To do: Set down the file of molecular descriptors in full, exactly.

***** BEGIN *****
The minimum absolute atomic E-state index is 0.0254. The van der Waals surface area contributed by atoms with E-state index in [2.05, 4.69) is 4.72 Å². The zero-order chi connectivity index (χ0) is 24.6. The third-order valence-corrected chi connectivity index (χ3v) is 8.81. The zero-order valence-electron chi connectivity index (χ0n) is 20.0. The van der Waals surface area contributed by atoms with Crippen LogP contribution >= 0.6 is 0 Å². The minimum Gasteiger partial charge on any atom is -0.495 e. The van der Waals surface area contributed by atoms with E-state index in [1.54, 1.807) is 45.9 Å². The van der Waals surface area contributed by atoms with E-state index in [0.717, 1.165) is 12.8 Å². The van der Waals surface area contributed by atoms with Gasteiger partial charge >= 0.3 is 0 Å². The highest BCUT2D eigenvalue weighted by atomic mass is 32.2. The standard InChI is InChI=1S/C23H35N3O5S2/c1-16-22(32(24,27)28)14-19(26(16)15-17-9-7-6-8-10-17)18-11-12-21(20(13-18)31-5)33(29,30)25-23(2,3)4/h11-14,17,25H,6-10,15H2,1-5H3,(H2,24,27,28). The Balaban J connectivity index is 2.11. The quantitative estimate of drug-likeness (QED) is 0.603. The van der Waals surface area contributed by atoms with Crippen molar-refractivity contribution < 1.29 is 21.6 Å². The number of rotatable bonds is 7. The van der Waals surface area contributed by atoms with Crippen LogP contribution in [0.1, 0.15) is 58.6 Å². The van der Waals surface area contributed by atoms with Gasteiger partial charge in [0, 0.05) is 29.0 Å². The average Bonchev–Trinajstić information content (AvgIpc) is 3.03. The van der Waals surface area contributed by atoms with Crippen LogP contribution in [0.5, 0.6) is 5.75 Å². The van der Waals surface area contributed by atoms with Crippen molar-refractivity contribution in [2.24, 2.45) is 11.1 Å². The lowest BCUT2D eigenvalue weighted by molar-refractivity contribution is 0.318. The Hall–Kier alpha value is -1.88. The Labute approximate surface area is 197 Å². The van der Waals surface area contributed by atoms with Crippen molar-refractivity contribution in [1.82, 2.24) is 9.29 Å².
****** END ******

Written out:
The minimum absolute atomic E-state index is 0.0254. The van der Waals surface area contributed by atoms with E-state index in [2.05, 4.69) is 4.72 Å². The zero-order chi connectivity index (χ0) is 24.6. The third-order valence-corrected chi connectivity index (χ3v) is 8.81. The zero-order valence-electron chi connectivity index (χ0n) is 20.0. The van der Waals surface area contributed by atoms with Crippen LogP contribution >= 0.6 is 0 Å². The minimum Gasteiger partial charge on any atom is -0.495 e. The van der Waals surface area contributed by atoms with E-state index in [1.54, 1.807) is 45.9 Å². The van der Waals surface area contributed by atoms with E-state index in [0.717, 1.165) is 12.8 Å². The van der Waals surface area contributed by atoms with Gasteiger partial charge >= 0.3 is 0 Å². The highest BCUT2D eigenvalue weighted by atomic mass is 32.2. The standard InChI is InChI=1S/C23H35N3O5S2/c1-16-22(32(24,27)28)14-19(26(16)15-17-9-7-6-8-10-17)18-11-12-21(20(13-18)31-5)33(29,30)25-23(2,3)4/h11-14,17,25H,6-10,15H2,1-5H3,(H2,24,27,28). The Balaban J connectivity index is 2.11. The quantitative estimate of drug-likeness (QED) is 0.603. The van der Waals surface area contributed by atoms with Crippen molar-refractivity contribution < 1.29 is 21.6 Å². The number of rotatable bonds is 7. The van der Waals surface area contributed by atoms with Crippen LogP contribution in [0.1, 0.15) is 58.6 Å². The van der Waals surface area contributed by atoms with Gasteiger partial charge in [0, 0.05) is 29.0 Å². The average Bonchev–Trinajstić information content (AvgIpc) is 3.03. The van der Waals surface area contributed by atoms with Crippen LogP contribution in [0.5, 0.6) is 5.75 Å². The van der Waals surface area contributed by atoms with Crippen molar-refractivity contribution in [2.24, 2.45) is 11.1 Å². The lowest BCUT2D eigenvalue weighted by molar-refractivity contribution is 0.318. The Hall–Kier alpha value is -1.88. The Labute approximate surface area is 197 Å². The van der Waals surface area contributed by atoms with Crippen molar-refractivity contribution in [1.82, 2.24) is 9.29 Å².